Currently Viewing
After Cancer, Don't Get in Your Own Way
February 19, 2018 – Dana Stewart
The Importance of Sharing Our Caregiver Stories
February 17, 2018 – Kim Johnson
Practicing Gratitude While Gritting My Teeth
February 16, 2018 – Barbara Tako
Three Issues That Cancer Survivors Can Face in Relationships
February 16, 2018 – Ryan Hamner
Living Scan To Scan
February 16, 2018 – Martha Carlson
Cancer Survivor Says, 'I Just Want a Nap'
February 15, 2018 – Barbara Tako
Waiting to Exhale
February 15, 2018 – Bonnie Annis
Resilience Plays a Huge Role When Fighting Cancer
February 14, 2018 – Khevin Barnes
Cancer Survivors and Olympians: Are They Really So Different?
February 14, 2018 – Jane Biehl, Ph.D.

After Cancer, Don't Get in Your Own Way

The only person who can stop the fears and anxiety that cancer brings to your life is you. If you allow those thoughts to take over, you get in your own way of enjoying your life.
PUBLISHED February 19, 2018
Dana Stewart was diagnosed with breast cancer in 2010 at the age of 32. She is the co-founder of a cancer survivorship organization called The Dragonfly Angel Society. She volunteers as an advocate and mentor, focusing on young adults surviving cancer. She enjoys writing about life as a cancer survivor, as well as connecting survivors to the resources, inspirations and stories that have helped her continue to live her best life, available at www.dragonflyangelsociety.com.
I did not coin this phrase. I did not create this idea. People have been saying this forever: Don't get in your own way.

How often do you abide by these rules? I can only speak for myself here, but I rarely follow this advice. Long before cancer came into the picture, I was a worrier. I worried about everything. My mom even teased me that I worried whether or not the sun would come up. The worry got in my way because I let the worry get in my way. The worry always clouded my judgement, my actions and, most importantly, my happiness. I wasn't sad by any means, but I don't believe I really got the full experience out of everything I did.

Fast forward to being diagnosed with cancer. Surprisingly, something took over in me and for a short period of time, I didn't get in my own way. After I regained composure from hearing the words that I had cancer, I became focused. I honestly didn't worry, which was very uncharacteristic of me. I thought through things, made the best decisions for me and worked with my medical teams to put together the best plan for me. I am proud to say I made it through my surgeries and chemotherapy with a positive attitude. Looking back, I am grateful my worries took a holiday so I could focus on me and what I had to do in the toughest time of my life.

OK, so fast forward to when the treatment was finished and I was told I was done with cancer. Worry and fears came barreling toward me like a freight train with no brakes. Many survivors say that the worries and fears of cancer seem to subside the further you move away from your diagnosis and treatment. For me, it was quite the opposite. I got much, much worse. Every single day my fears would grow. An achy elbow: cancer. My foot hurts: cancer.

Everything was cancer to me and I acted on every single one of those fears. I let the fears take over. They drove my every experience. I didn't enjoy anything because I was so afraid. I couldn't see the fact that I had survived cancer and I should be enjoying every second. Instead, I saw that I survived cancer and was literally waiting for it to come back.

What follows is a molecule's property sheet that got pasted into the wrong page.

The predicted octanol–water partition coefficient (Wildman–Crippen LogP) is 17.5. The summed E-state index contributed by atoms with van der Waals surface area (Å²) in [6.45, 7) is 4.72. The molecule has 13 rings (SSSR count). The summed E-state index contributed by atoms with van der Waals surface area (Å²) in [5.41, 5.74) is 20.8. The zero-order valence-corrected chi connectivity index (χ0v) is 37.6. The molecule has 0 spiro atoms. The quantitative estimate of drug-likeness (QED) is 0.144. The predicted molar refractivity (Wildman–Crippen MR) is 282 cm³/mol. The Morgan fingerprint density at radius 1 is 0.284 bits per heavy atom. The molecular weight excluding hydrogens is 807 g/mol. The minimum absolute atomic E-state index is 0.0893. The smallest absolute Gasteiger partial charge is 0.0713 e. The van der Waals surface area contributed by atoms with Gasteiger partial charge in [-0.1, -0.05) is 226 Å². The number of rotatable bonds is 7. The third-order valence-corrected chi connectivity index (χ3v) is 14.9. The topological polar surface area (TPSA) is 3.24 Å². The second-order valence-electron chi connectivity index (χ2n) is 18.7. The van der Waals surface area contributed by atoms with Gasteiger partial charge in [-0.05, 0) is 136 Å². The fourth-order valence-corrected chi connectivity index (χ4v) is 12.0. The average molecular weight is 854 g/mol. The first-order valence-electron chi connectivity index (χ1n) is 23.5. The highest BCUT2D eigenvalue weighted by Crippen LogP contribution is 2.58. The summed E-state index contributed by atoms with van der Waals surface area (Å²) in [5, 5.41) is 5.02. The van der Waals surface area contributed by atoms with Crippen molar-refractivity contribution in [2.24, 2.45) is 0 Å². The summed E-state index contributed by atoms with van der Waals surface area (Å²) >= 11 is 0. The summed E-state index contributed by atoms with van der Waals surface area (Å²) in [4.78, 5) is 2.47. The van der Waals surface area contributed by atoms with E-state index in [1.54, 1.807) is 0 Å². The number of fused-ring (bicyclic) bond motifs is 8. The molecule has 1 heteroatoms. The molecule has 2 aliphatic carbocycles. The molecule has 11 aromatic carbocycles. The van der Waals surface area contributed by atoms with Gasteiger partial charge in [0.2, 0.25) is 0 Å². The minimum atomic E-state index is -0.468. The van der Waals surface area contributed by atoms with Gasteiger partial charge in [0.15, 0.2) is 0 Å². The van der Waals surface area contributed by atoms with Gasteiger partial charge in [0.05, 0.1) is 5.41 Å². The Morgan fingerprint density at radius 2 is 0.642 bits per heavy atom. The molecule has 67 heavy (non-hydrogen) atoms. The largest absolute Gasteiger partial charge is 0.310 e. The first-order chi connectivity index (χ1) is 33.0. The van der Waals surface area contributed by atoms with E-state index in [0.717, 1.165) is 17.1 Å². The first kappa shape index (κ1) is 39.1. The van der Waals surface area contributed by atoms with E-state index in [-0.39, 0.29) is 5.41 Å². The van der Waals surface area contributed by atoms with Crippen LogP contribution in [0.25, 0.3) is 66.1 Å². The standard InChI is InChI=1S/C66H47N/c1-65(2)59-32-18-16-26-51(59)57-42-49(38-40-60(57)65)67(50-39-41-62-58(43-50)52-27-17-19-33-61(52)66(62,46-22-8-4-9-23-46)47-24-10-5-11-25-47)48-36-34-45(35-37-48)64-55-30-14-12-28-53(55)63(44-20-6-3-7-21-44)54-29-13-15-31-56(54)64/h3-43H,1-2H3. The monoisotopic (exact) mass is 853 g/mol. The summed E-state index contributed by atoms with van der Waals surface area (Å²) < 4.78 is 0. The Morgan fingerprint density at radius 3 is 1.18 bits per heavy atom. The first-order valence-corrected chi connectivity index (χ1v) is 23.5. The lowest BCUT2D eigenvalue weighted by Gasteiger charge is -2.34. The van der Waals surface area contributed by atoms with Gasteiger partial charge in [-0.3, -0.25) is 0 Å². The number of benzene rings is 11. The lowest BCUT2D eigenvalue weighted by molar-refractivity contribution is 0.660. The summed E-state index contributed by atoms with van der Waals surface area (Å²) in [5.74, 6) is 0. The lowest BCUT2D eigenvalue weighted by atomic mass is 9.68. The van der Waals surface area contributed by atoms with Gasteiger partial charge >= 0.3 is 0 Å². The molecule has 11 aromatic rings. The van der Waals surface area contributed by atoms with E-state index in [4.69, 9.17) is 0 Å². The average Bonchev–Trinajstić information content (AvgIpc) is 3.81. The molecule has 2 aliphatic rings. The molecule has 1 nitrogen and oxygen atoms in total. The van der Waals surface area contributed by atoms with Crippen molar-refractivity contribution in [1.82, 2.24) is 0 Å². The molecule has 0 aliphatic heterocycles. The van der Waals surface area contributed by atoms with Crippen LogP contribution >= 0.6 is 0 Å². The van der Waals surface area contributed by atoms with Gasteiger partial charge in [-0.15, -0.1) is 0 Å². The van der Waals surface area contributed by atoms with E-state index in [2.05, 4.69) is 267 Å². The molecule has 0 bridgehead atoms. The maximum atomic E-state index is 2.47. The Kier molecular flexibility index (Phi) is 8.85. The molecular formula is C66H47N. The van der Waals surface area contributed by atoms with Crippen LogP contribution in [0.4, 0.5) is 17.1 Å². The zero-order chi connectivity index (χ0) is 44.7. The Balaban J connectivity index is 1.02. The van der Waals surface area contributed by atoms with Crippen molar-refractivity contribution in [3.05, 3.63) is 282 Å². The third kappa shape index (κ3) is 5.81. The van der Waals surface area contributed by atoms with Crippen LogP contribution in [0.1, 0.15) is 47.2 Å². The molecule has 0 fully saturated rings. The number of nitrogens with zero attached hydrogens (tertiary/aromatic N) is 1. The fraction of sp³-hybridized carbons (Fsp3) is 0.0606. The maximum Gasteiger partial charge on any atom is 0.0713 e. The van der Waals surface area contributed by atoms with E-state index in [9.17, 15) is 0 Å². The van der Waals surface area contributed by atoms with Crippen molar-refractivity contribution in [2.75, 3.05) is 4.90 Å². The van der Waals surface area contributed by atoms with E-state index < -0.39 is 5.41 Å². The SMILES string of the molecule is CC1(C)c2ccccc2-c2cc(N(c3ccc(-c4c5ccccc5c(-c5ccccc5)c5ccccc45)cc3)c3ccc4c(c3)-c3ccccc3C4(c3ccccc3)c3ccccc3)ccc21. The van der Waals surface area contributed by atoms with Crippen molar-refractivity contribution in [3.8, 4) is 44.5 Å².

I completely got in the way of my life. I let fears, worry and cancer get in the way. I sat back and watched it happen. Yes, I do get mad at myself for it, but what good does that do any of us? There's nothing we can do about anything back there in the past, and it took me years to figure that one out. How did I finally get out of my way and figure out how to live again? Well, that's still a work in progress, but something I have improved on. Once I recognized what I was doing, I got some help. I talked to a therapist who helped me recognize what I was doing and gave me some tools to work through the fears. It's a work in progress, but it's made a huge difference in my life!

I also make it a point to review my actions. What am I doing today? Am I present in what I am doing? Am I letting fear take over? For me, I succeed in stepping out of my way when I remind myself to do the checks I just stated. It keeps me present and allows me to recognize when I am starting to fall victim of the cancer fears. It takes a lot of energy and it is hard to maintain daily.

I'd say to start, simply recognize what you are doing. If you can see that you are hindering yourself, you are halfway there. You can get into a pattern of recognition and then fight those fears. If the fears are too great, such as with my experience, don't be afraid to ask for help. That's why all these amazing therapists and social workers are out there! It is perfectly acceptable to get help. As I always say, as cancer survivors, we have fought and/or are fighting to keep our lives - it's time we make sure to enjoy them!
Be the first to discuss this article on CURE's forum. >>
Talk about this article with other patients, caregivers, and advocates in the General Psychosocial Aspect Topics CURE discussion group.

Related Articles

1
×

Sign In

Not a member? Sign up now!
×

Sign Up

Are you a member? Please Log In